How to Lift Railroad Ties
Railroad ties are frequently used in landscaping gardens or as retaining walls. As the wood rots or becomes worm-eaten over time, the ties can become entrenched in the earth and are no longer possible to move using manpower. Proper tools are then necessary to break the tie free so that you can lift, move, dispose of, or sell it. Although lifting the tie is easiest and safest when two people work together, one person can accomplish it alone.
Dig a trench around all sides of the railroad tie. Remove the dirt until the tie's bottom edges are visible.
Wedge the flat end of the crowbar under a section near one end of the tie. Press on the crowbar until the tie feels slightly loose in the ground. Move to the opposite end of the tie. Wedge the flat end of the crowbar under the tie there and loosen that side likewise. Wedge the flat end of the crowbar under the middle of the tie, and do the same loosening process there. Repeat until the tie is loosened from the ground, and only lying loose in the trench.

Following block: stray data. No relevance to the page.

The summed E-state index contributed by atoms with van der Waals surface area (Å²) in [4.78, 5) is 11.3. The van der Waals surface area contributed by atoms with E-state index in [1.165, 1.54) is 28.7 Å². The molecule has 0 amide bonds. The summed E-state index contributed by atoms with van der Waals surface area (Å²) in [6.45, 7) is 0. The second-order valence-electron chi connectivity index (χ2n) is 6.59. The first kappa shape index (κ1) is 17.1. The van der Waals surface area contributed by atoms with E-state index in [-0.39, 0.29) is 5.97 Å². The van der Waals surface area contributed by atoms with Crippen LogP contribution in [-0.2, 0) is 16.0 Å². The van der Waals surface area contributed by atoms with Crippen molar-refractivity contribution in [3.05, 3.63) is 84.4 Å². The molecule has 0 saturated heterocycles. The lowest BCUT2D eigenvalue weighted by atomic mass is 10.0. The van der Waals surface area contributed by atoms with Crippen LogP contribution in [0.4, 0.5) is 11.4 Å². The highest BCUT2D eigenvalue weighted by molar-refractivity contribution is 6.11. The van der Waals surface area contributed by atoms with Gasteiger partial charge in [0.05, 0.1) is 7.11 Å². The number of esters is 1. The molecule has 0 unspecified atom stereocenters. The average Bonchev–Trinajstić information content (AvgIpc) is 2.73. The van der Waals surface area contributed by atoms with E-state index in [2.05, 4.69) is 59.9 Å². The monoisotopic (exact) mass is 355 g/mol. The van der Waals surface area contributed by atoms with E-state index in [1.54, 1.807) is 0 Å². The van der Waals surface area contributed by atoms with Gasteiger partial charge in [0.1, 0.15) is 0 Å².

Knot one of the ropes around the railroad tie---near one end of the tie---using a lark's head knot. Loop the rope so the ends are in one hand and the bend at the mid-point is in the other. Slide the bend under the tie. Slip the ends through the loop at the midpoint.
Drag the ends to the truck and knot them, using a slip knot. Create a large loop with your rope. Bend back the bottom of the loop so you have two smaller loops. Slip either the left loop through the right or vice versa, depending on which way you want the knot to go. Slip the knot over the hitch or tie the knot around the bumper. Repeat the process for the second rope, so that both ropes are securely connected to the hitch and the railroad tie.
Drive your truck or car, dragging the railroad tie behind you, out of the trench. Untie the rope from the tie once you've moved the tie as far as you'd like.
Wedge a hand-truck's front lip under it and tilt the hand-truck so the tie slides securely onto its lip and off the ground.
- It's illegal to tow using chains. They have no give and can't be as securely knotted, so they're more likely to come lose grip and whip around wildly, becoming a safety hazard.
Sasha Rousseau began writing in 2003. She won the best fiction award from "Thoroughfare Literary Magazine," placed in the Sir Martin Gilbert Churchill National Essay Competition and has been published in the "Washington Post." She graduated magna cum laude with a Bachelor of Arts in writing seminars and English from Johns Hopkins University.
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